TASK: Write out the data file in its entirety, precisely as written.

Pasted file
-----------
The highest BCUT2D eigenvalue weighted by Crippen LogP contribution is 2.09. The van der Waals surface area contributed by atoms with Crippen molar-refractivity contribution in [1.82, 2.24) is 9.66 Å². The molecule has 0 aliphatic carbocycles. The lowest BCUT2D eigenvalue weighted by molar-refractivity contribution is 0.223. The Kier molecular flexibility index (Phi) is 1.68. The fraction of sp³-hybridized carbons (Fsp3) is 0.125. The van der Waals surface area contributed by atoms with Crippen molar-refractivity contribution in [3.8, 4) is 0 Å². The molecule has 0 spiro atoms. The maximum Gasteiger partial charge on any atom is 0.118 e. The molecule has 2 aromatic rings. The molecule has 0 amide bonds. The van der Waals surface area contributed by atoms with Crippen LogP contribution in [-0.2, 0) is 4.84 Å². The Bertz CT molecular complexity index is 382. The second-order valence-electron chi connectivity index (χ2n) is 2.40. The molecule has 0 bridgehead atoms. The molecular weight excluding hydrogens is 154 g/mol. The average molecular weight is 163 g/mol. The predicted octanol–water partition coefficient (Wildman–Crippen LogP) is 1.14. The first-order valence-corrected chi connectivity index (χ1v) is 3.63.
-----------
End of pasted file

The highest BCUT2D eigenvalue weighted by Crippen LogP contribution is 2.09. The van der Waals surface area contributed by atoms with Crippen molar-refractivity contribution in [1.82, 2.24) is 9.66 Å². The molecule has 0 aliphatic carbocycles. The lowest BCUT2D eigenvalue weighted by molar-refractivity contribution is 0.223. The Kier molecular flexibility index (Phi) is 1.68. The fraction of sp³-hybridized carbons (Fsp3) is 0.125. The van der Waals surface area contributed by atoms with Crippen molar-refractivity contribution in [3.8, 4) is 0 Å². The molecule has 0 spiro atoms. The maximum Gasteiger partial charge on any atom is 0.118 e. The molecule has 2 aromatic rings. The molecule has 0 amide bonds. The van der Waals surface area contributed by atoms with Crippen LogP contribution in [-0.2, 0) is 4.84 Å². The Bertz CT molecular complexity index is 382. The second-order valence-electron chi connectivity index (χ2n) is 2.40. The molecule has 0 bridgehead atoms. The molecular weight excluding hydrogens is 154 g/mol. The average molecular weight is 163 g/mol. The predicted octanol–water partition coefficient (Wildman–Crippen LogP) is 1.14. The first-order valence-corrected chi connectivity index (χ1v) is 3.63.